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|Title:||Remembering together: is there a social ontology of memory?|
centre for time
|Series/Report no.:||Minds, Mobs and Memories|
|Abstract:||In analysing certain integrated collectivities as group subjects or institutional persons, Philip Pettit stresses that such collectivities engage in a social form of self-regulation by collectivizing reason in the service of rational unity over time. This is an additional and distinct sign of collective intentionality -- of the existence of a genuinely plural subject -- over and above the mutual awareness among group members of any shared beliefs, intentions, and goals. Do either of these signs of collective intentionality extend to the case of memory? Consideration of this question is aided by some initial explorations of: memory's role in the self-regulating individual mind; the distinctive nature of groups which engage in shared activities of remembering; the role of memory in the kinds of discursive dilemma which, for Pettit, effective social integrates tend to resolve by collectivizing reason; whether or not there can ever be stark discontinuities between a group's memory and the memories of its members; and the relative contributions of mutual awareness and of the urge towards rational unification in grounding the normative commitments of groups and their members.|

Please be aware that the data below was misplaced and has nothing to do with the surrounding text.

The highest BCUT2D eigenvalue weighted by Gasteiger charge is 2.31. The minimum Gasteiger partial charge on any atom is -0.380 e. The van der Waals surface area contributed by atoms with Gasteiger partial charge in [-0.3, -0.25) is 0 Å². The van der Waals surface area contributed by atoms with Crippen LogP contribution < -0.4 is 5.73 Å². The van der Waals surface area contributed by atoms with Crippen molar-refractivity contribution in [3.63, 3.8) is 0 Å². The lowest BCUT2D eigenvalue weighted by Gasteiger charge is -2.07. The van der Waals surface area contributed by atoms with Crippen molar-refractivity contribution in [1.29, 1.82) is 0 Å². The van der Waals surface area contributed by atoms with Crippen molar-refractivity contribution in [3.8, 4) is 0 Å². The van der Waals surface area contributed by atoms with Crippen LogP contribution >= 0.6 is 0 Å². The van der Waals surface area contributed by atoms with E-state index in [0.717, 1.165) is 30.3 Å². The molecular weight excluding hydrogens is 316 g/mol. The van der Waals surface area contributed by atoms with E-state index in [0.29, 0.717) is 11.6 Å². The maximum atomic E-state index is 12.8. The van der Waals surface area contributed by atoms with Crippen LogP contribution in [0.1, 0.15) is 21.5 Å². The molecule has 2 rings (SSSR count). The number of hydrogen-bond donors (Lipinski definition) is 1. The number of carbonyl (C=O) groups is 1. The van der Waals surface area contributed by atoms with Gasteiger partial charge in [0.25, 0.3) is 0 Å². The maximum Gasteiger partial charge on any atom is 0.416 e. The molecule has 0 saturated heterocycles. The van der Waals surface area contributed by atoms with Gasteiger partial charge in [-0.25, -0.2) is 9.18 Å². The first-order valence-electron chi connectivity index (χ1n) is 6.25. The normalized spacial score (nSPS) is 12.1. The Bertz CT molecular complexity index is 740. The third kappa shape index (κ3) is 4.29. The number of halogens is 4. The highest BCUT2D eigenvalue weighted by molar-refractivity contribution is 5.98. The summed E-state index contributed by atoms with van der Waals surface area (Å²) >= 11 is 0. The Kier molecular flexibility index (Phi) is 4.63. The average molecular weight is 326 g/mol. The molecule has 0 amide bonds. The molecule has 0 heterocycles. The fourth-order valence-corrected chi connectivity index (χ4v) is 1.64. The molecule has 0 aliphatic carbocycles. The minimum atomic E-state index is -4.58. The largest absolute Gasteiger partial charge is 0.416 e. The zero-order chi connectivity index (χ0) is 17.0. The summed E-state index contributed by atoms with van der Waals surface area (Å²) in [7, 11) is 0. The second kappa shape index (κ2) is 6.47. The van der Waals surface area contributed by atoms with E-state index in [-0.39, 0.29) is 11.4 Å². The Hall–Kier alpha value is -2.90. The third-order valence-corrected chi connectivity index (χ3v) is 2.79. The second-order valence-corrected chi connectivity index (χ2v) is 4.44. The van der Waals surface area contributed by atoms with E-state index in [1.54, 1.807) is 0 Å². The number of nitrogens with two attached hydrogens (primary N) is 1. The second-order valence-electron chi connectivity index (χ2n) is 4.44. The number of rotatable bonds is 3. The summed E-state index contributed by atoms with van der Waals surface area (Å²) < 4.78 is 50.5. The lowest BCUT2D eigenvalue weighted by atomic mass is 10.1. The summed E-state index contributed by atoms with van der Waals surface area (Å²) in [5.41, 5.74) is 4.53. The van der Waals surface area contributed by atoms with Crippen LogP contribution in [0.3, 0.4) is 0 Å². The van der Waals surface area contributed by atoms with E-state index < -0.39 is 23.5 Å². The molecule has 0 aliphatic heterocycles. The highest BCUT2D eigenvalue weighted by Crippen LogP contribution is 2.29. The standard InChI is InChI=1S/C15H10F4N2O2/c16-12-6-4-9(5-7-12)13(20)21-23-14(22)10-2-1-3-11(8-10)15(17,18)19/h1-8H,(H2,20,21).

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|Type of Work:||Conference paper|
|Appears in Collections:||Conference presentations, workshops and meetings|
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